ROYAL COMMISSION INTO THE NEW SOUTH WALES POLICE SERVICE PAEDOPHILE INVESTIGATION
The Hon. ANN SYMONDS [6.46]: Over the last few months I have become increasingly concerned about the debate surrounding that aspect of the Royal Commission into the New South Wales Police Service which deals with paedophilia. I believe that the current perception in some people's minds that paedophilia is linked to homosexuality is not only flawed but offensive and is detrimental to the investigative process of the royal commission. No-one can deny the importance of that part of the royal commission which is investigating allegations of paedophilia and of the need to expose and address police corruption in paedophilic activities. Any form of abuse and exploitation of children is abhorrent; so too is any activity that aims to protect perpetrators, for whatever reason. Sometimes that protection is systemic.
As honourable members may be aware, prior to and since entering the Legislative Council I have endeavoured to advocate for disadvantaged, abused and neglected children. I have served on many committees and task forces that have investigated issues affecting such children. The last of such committees on which I served before entering Parliament was the Alternative Care Committee, which was established in 1980. The objectives of that committee were to set standards of care for children and the selection and training of staff employed in substitute care services. I only wish those objectives had been fully pursued and given effect. I have also lobbied governments at both State and Federal levels, Labor and coalition, about the need to increase preventative services against the abuse and neglect of children and to enhance support services for those who have been abused or neglected.
My experience in this area has taught me many things. Whilst the abuse of children crosses gender, girls are at greater risk of abuse and are abused at a greater rate than boys. Moreover, the abuse is normally perpetrated by someone known to the child, and in 75 per cent to 80 per cent of cases occurs in the child's home. The 1985 Child Sexual Assault Task Force revealed the truth about levels of this kind of child abuse. These facts are in no way meant to diminish the gravity of the abuse of any child, be that child male or female, nor are they meant to lessen the criminality of child abuse in whatever circumstance. What these facts tell us is that we must be vigilant against drawing assumptions about abuses of children. The fact that girls are more commonly abused sexually than boys indicates that there is no link between homosexuality and paedophilia. Further, the sexual abuse of children is not commonly perpetrated by strangers.
I am very distressed that part of the debate surrounding the royal commission is being interpreted as a reaction against homosexuals. Homosexuality is not a crime; child sexual assault is. I am equally distressed that, in my support for the terms of reference of the royal commission dealing with police corruption and as an advocate for children, I may be perceived as being in some way associated with those who are essentially homophobic. I believe that distortion of the royal commission's agenda is serving to undermine its credibility.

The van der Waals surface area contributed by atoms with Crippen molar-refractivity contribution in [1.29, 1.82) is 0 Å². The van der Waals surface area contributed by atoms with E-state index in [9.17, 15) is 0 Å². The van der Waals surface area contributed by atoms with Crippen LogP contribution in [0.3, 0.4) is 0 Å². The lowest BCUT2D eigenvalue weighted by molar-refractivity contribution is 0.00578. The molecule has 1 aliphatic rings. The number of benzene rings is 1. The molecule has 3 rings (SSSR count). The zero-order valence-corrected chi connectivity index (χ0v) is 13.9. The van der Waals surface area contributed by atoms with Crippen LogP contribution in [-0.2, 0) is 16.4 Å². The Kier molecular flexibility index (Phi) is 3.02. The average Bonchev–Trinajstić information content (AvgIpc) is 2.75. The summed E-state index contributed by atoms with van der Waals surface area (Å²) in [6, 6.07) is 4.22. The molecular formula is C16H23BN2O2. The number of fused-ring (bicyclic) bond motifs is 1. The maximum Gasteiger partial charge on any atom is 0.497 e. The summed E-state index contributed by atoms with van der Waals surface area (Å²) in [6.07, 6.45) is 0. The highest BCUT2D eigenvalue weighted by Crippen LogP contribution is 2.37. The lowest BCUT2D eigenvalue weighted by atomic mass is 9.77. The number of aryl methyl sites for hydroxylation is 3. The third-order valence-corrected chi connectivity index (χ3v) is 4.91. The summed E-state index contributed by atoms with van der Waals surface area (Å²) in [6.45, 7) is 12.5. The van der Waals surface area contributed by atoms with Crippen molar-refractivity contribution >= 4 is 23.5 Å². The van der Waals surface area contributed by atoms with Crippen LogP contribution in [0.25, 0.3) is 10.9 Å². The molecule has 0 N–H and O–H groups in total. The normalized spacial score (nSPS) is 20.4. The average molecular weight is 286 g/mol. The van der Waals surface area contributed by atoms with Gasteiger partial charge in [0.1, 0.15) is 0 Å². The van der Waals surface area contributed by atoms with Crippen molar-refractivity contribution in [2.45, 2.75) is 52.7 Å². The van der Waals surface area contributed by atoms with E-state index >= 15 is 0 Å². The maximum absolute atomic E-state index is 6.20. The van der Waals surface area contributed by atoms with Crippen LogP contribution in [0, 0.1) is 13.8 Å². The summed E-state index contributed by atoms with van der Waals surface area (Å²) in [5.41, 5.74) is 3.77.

I have long been a staunch and active supporter of gay rights, beginning in the early 1980s when I campaigned for homosexual law reform. I have launched books dealing with homosexual issues and have pledged my support for the Gay and Lesbian Mardi Gras; I have also attended church services at the Metropolitan Community Church. I will not tolerate the stereotyping, scapegoating or persecution of any group in our society, and I will not be silenced as an advocate for children by being accused of lending myself to a homophobic witch-hunt. Let people who would rather portray the royal commission as a witch-hunt on gay men, thus avoiding the seriousness of child sexual abuse, be very clear: children are being sexually abused; little girls and little boys are being sexually exploited.
Children who disclose sexual abuse must be believed and their assailants and those who protect them must be vigorously pursued.
The Royal Commission into the New South Wales Police Service must be able to work effectively within the terms of reference which guide it, that is, to investigate police corruption. If those investigations lead to the apprehension of offenders within the Police Service and action against real and not perceived paedophiles in the community at large, then the royal commission will be doing its job. If that also has the effect of helping to heal abused children, it will be a success. Let the commission get on with its job. We must ensure that flawed and damaging misconceptions, such as those relating to the homosexual community, cease and that we work to restore the credibility of and community faith in the royal commission. I hope that the royal commission will propose equity of age of consent for homosexual and heterosexual consensual sexual relationships, for I believe that will clear up the issue about who is perpetrating the abuse of children. We must not have this constant discussion about the age of the children, whether they were 16, 17 or 18; I am talking about children who are two, four, five and six years of age. I call on all people, homosexual, heterosexual or celibate, to support child protection.